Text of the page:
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Managing my Energy: Waves--Not Spoons
Many of you are probably familiar with "The Spoon Theory" as was coined by Christine Miserandino in 2003 essay entitled "The Spoon Theory".
The basic premise of the analogy is that we all have a limited amount of energy available to us each day and that this energy can be represented by a number of spoons. As you use up your energy, you loose a spoon. And when your spoons are all gone, you're done for the day.
Personally, I don't like the spoons analogy for at least three reasons. First, it's an over simplistic analogy for a complex issue. Second, it assumes that we only have a fixed amount of energy available to us. And, third, it assumes that our daily activities are, by definition, 'draining', essentially sucking the life out of us.
In my experience, a far better analogy for our energy is waves.
Just as our energy level ebbs and flows, waves have highs and lows. The bigger the project, the more we are likely to need to rest to regain our energy for the next project.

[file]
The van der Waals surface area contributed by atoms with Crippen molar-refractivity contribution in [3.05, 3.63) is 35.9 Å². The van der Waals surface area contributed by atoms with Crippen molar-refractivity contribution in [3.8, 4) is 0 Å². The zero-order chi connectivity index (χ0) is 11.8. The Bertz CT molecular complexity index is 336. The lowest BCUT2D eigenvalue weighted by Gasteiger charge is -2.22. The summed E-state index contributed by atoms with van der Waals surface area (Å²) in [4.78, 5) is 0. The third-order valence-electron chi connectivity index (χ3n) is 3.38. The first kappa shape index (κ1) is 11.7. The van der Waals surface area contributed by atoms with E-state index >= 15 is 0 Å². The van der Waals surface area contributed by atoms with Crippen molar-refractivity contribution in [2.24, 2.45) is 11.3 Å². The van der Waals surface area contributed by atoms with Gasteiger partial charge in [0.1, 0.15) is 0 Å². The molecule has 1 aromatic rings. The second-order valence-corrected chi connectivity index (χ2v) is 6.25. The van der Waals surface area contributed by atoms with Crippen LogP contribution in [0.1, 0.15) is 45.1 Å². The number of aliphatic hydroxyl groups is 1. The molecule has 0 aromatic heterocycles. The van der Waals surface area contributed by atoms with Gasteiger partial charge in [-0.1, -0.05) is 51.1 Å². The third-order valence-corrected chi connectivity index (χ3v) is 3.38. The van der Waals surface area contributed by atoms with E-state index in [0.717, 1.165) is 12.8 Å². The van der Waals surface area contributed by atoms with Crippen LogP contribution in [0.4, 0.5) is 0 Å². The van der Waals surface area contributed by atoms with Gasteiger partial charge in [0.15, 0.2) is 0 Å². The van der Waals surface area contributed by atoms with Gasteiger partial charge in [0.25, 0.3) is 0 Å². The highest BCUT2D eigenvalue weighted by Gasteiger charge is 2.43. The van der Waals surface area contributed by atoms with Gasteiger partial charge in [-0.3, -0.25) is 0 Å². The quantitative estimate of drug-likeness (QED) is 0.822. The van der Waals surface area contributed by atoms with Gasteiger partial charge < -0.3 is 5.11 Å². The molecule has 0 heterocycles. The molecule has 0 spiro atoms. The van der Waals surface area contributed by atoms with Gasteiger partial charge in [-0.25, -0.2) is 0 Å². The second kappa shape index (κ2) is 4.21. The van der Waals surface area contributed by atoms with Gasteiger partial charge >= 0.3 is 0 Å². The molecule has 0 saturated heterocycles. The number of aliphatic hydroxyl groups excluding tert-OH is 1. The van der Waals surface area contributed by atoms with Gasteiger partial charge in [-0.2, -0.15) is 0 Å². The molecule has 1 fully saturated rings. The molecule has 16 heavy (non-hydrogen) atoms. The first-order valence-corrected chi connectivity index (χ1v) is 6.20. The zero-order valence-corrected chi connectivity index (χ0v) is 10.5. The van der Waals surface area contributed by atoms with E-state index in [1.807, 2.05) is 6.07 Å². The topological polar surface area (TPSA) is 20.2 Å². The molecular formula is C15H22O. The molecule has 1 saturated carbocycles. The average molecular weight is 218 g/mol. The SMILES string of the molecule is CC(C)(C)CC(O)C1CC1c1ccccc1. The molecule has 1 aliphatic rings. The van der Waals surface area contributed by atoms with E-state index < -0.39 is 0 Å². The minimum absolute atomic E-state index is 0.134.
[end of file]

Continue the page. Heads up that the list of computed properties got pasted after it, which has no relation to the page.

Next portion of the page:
If we have a series of smaller tasks or projects, we are far more likely to require smaller periods of rest between tasks.
Unlike the "spoons" analogy which implies a fixed amount of available energy, our wave metaphor does not imply a set limit on our available energy for the day (or any fixed period of period).
In addition, our wave analogy provides some insight into how we might proactively manage our available energy.
As we see in our wave picture, higher energy activities (waves) will likely require deeper or longer periods of low energy to recover or recharge our energy level.
Conversely, smaller or lower energy activities (waves) will necessitate less deep or shorter periods to recharge our energy level.
As many of us are called upon to explain our abilities or our limitations, perhaps our "Waves--Not Spoons" will help bridge the gap to understanding.